Dante's Inferno explores the nature of human suffering through a precautionary light. As Dante and Virgil move through the Inferno, Dante sees what has become of people who overindulged in things such as, lust, gluttony, violence, and bribery. Few of the punishments described in the Inferno have a direct correlation to the sin that the souls committed while they were living. Rather, they are a representation of what happens when we commit those crimes against ourselves and others. We create hells for not only ourselves, but those who we have sinned against. These hells are almost impossible to come back from as most of these sins cannot be taken back or undone. Some of the punishments that were clear representations were the punishments of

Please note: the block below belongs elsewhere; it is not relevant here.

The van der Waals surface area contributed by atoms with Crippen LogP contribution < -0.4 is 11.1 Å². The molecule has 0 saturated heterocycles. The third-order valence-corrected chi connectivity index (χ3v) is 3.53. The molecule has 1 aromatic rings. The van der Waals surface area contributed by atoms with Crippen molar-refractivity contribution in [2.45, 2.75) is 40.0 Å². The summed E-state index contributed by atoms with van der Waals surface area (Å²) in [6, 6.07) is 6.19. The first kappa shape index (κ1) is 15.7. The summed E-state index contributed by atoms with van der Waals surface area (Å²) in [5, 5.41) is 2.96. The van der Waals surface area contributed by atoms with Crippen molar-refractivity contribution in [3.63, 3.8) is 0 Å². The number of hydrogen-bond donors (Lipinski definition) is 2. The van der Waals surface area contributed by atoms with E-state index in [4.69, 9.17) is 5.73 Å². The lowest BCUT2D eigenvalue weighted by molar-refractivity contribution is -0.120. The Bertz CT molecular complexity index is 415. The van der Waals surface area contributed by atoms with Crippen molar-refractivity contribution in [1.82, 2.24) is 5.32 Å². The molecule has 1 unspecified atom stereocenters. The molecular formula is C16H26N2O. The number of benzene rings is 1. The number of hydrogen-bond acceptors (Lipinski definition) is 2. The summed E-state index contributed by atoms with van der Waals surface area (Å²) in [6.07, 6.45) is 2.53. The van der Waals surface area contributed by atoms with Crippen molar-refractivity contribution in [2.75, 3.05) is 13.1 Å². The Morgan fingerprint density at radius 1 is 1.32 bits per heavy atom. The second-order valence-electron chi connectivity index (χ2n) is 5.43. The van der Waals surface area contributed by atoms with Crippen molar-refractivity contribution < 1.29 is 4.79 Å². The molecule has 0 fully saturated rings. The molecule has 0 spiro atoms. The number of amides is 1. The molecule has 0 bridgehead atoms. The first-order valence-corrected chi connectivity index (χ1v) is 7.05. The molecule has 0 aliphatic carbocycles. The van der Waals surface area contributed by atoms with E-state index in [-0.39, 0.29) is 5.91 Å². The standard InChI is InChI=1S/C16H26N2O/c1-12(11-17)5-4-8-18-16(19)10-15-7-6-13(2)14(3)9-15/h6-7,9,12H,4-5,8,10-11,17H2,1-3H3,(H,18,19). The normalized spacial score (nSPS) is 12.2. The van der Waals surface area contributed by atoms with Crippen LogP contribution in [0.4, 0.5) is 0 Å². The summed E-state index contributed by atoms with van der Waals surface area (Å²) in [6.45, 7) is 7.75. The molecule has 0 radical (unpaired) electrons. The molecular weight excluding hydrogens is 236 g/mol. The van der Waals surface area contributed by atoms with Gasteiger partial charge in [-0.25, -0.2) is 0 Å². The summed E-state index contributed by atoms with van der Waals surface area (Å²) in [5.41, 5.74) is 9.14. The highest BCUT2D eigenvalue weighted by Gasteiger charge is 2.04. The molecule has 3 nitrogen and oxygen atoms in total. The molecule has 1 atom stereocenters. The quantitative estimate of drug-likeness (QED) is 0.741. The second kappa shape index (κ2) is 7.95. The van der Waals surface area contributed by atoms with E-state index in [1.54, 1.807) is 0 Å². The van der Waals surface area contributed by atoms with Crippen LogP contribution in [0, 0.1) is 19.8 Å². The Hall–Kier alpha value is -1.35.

Central to “Inferno” is the concept of contrapasso, the idea that the punishment one experiences in Hell is the reversal of one’s sin on earth: gluttons are forced to consume filth against their will; prophets and soothsayers have their bodies disfigured to turn their heads backwards; adulterers are forever forced to couple with their lovers; it is a poetic, medieval take on Exodus’s reciprocal punishment of “eye for eye, tooth for tooth, hand for hand, foot for foot” (King James Bible, Exodus 21:24). Within Canto XIII Dante meets those who have committed suicide: those that have taken their lives are “reborn” into bleeding, deformed trees upon which harpies feed and onto which harpies nest. There they remain forever, subject to all forms of abuse--and completely unable to abuse themselves again (as they did in life). While Dante’s intent may be to illustrate the justice of God’s punishment for sins done on earth, the forest of suicides found in Canto XIII questions the punishments delivered by God through the words and actions of the unfortunate souls found in this level, the words of our guide, Virgil, and our the words of our protagonist, Dante.